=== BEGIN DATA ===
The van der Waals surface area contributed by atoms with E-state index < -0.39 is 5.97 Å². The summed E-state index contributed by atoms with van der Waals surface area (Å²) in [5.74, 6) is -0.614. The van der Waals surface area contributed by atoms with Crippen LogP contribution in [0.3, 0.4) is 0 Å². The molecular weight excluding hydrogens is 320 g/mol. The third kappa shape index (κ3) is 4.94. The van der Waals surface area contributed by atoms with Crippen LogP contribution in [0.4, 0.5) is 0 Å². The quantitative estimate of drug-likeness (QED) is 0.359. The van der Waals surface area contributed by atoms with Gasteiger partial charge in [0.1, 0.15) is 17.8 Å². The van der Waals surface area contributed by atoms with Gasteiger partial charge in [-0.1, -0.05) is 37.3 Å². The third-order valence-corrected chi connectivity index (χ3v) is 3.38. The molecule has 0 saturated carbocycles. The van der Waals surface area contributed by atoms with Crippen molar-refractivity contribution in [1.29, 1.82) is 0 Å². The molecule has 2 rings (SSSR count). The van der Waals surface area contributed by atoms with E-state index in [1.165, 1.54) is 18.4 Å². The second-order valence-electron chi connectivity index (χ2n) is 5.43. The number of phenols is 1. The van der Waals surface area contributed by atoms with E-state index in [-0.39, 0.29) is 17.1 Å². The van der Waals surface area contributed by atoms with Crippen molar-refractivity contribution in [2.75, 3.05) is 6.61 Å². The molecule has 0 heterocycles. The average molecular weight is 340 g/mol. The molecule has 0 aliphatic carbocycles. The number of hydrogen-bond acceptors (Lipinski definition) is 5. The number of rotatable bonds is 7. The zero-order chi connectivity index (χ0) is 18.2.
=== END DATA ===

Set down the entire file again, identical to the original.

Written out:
The van der Waals surface area contributed by atoms with E-state index < -0.39 is 5.97 Å². The summed E-state index contributed by atoms with van der Waals surface area (Å²) in [5.74, 6) is -0.614. The van der Waals surface area contributed by atoms with Crippen LogP contribution in [0.3, 0.4) is 0 Å². The molecular weight excluding hydrogens is 320 g/mol. The third kappa shape index (κ3) is 4.94. The van der Waals surface area contributed by atoms with Crippen LogP contribution in [0.4, 0.5) is 0 Å². The quantitative estimate of drug-likeness (QED) is 0.359. The van der Waals surface area contributed by atoms with Gasteiger partial charge in [0.1, 0.15) is 17.8 Å². The van der Waals surface area contributed by atoms with Gasteiger partial charge in [-0.1, -0.05) is 37.3 Å². The third-order valence-corrected chi connectivity index (χ3v) is 3.38. The molecule has 0 saturated carbocycles. The van der Waals surface area contributed by atoms with Crippen molar-refractivity contribution in [1.29, 1.82) is 0 Å². The molecule has 2 rings (SSSR count). The van der Waals surface area contributed by atoms with E-state index in [1.165, 1.54) is 18.4 Å². The second-order valence-electron chi connectivity index (χ2n) is 5.43. The number of phenols is 1. The van der Waals surface area contributed by atoms with E-state index in [-0.39, 0.29) is 17.1 Å². The van der Waals surface area contributed by atoms with Crippen molar-refractivity contribution in [2.75, 3.05) is 6.61 Å². The molecule has 0 heterocycles. The average molecular weight is 340 g/mol. The molecule has 0 aliphatic carbocycles. The number of hydrogen-bond acceptors (Lipinski definition) is 5. The number of rotatable bonds is 7. The zero-order chi connectivity index (χ0) is 18.2.